Another important role of the complement system is to generate proteins called opsonins, which stimulate phagocytosis by neutrophils and macrophages.
(More detailed information about the complement system can be found here)
In addition to the activation of the complement system, the constant regions of the Heavy chains define the ability of the (LH)2 basic structure to associate to others (LH)2 units and determine the kind of immunoglobulin.
There are four kind of Heavy chains: g (Gamma), a (Alpha), d (Delta), e (Epsilon) and m (Mu).
Gamma chains are similar in their constant regions that are different to the other kind of heavy chain constant regions. The same is valid for each of the different kinds of Heavy chains.
Immunoglobulins that contain Gamma chains are called IgG. IgG molecules are formed by one (LH)2 unit. These are the most abundant immunoglobulins in sera (600-1800 mg/dL). They promote phagocytosis in plasma and activate the complement system. IgG are the only kind of antibodies that can cross the placenta.
Observe in the following diagram of an IgG molecule, the two Heavy chains (in red and blue) and the two Light chains (in green and yellow).
In this diagram can be observed the variable and constant regions of the IgG and the interchain and intrachain disulfide linkages in the structure.
Immunoglobulins containing alpha chains are called IgA. IgA is found mainly in mucosal secretions, tears, colostrum and milk. These are the initial defense in mucosas against pathogen agents. They appear usually as dimmers of (LH)2 units
IgM contain mu heavy chains. IgM antibodies are expressed in the surface of B-cells and are found primarily in plasma. They are the first antibodies produced in significant quantities against an antigen. They promote phagocytosis and activate the complement system. They appear usually as pentamers of (LH)2 units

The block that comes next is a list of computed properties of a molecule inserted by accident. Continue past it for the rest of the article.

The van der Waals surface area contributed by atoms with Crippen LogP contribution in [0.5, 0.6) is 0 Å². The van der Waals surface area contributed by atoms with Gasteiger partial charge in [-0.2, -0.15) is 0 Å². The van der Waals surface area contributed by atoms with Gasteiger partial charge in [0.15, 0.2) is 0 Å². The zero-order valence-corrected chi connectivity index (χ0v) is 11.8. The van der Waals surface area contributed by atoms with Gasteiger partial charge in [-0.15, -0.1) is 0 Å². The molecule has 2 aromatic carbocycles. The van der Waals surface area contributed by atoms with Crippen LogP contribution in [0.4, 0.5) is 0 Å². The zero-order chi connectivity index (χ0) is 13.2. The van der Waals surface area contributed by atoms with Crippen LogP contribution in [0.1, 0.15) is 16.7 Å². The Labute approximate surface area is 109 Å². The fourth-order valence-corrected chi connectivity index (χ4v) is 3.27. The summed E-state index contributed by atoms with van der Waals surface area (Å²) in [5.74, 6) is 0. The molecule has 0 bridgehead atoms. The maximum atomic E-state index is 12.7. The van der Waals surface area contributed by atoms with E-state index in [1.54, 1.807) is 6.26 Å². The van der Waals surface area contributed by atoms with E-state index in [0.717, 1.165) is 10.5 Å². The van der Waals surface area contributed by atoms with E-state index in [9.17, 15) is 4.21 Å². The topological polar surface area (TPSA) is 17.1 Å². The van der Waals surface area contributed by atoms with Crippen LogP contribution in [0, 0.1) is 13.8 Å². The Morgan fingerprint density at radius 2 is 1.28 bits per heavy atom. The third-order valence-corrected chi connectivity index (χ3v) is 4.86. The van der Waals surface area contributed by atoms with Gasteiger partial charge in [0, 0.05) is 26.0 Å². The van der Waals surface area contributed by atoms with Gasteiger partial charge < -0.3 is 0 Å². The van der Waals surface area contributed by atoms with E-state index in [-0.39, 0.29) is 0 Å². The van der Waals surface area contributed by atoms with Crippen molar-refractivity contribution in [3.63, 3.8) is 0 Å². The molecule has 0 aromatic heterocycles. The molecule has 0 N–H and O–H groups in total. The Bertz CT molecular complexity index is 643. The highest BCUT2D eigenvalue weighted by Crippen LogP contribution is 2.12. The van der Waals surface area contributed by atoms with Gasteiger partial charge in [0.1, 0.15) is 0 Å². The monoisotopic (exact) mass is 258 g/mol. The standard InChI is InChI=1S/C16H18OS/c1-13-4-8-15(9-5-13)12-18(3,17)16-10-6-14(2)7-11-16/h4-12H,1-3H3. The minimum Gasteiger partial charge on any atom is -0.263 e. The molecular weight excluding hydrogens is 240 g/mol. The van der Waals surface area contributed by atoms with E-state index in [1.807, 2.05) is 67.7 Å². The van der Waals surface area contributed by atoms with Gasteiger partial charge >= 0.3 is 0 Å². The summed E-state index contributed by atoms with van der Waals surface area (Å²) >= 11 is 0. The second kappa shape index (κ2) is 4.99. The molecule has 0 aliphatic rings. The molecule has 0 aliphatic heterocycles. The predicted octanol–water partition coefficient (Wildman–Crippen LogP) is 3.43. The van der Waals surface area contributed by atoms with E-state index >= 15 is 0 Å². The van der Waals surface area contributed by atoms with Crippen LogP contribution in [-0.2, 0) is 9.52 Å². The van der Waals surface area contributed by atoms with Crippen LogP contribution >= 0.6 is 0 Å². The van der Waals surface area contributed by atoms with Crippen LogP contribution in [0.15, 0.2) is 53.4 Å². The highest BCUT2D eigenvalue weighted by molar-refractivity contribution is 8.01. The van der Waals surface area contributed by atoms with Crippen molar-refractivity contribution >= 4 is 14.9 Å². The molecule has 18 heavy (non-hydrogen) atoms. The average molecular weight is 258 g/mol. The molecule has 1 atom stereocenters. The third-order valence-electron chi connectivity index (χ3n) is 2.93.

Ig E contains Heavy chains type epsilon. IgE, a (LH)2 monomer, plays an important role in allergic reactions and increase in worm infestations.
The role of IgD (immunoglobulins with delta heavy chains) is not very well known. This kind if IgG is found in the surface of the B-cells that have not been exposed to antigens. IgD structure correspond also to a (LH)2 monomer,
There are also different classes of L chains: the Lambda (l) and Kappa (k) class. Each immunoglobulin molecule has either lambda or kappa chains, but not both.
Lambda chain are similar in their constant regions, Kappa chains are similar between them in those regions.
In summary, immunoglobulins are proteins that function as antibodies. The basic structure of immunoglobulins is a unit formed by two light chains and two heavy chains. These units contain variable domains and constant domains. The variable domains of the L and H chains are responsible of the binding to the antigens, while the constant regions of the H chains are responsible for the activation of the complement system and the ability of some of these (LH)2 units to form polymers.